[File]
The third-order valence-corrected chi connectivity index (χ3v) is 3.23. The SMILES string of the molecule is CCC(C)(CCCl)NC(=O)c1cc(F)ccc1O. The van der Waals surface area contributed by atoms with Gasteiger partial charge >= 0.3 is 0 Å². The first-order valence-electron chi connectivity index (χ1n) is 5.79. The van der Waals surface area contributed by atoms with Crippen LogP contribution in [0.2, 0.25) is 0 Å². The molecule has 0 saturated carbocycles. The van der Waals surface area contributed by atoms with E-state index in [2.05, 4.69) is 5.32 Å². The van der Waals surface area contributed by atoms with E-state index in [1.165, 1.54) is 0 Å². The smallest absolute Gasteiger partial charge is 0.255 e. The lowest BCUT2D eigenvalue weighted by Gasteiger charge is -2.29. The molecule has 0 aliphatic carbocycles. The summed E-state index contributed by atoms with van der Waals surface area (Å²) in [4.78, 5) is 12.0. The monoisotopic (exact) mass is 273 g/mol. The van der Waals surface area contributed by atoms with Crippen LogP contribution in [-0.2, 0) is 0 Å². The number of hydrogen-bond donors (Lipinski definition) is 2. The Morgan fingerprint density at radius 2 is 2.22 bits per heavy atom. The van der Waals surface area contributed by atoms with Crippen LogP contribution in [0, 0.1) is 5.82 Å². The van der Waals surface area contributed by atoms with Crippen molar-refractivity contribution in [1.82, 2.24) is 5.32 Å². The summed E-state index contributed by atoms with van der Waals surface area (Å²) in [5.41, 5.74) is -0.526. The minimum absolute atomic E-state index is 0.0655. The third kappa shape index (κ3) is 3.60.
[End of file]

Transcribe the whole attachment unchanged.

The third-order valence-corrected chi connectivity index (χ3v) is 3.23. The SMILES string of the molecule is CCC(C)(CCCl)NC(=O)c1cc(F)ccc1O. The van der Waals surface area contributed by atoms with Gasteiger partial charge >= 0.3 is 0 Å². The first-order valence-electron chi connectivity index (χ1n) is 5.79. The van der Waals surface area contributed by atoms with Crippen LogP contribution in [0.2, 0.25) is 0 Å². The molecule has 0 saturated carbocycles. The van der Waals surface area contributed by atoms with E-state index in [2.05, 4.69) is 5.32 Å². The van der Waals surface area contributed by atoms with E-state index in [1.165, 1.54) is 0 Å². The smallest absolute Gasteiger partial charge is 0.255 e. The lowest BCUT2D eigenvalue weighted by Gasteiger charge is -2.29. The molecule has 0 aliphatic carbocycles. The summed E-state index contributed by atoms with van der Waals surface area (Å²) in [4.78, 5) is 12.0. The monoisotopic (exact) mass is 273 g/mol. The van der Waals surface area contributed by atoms with Crippen LogP contribution in [-0.2, 0) is 0 Å². The number of hydrogen-bond donors (Lipinski definition) is 2. The Morgan fingerprint density at radius 2 is 2.22 bits per heavy atom. The van der Waals surface area contributed by atoms with Crippen LogP contribution in [0, 0.1) is 5.82 Å². The van der Waals surface area contributed by atoms with Crippen molar-refractivity contribution in [1.82, 2.24) is 5.32 Å². The summed E-state index contributed by atoms with van der Waals surface area (Å²) in [5.41, 5.74) is -0.526. The minimum absolute atomic E-state index is 0.0655. The third kappa shape index (κ3) is 3.60.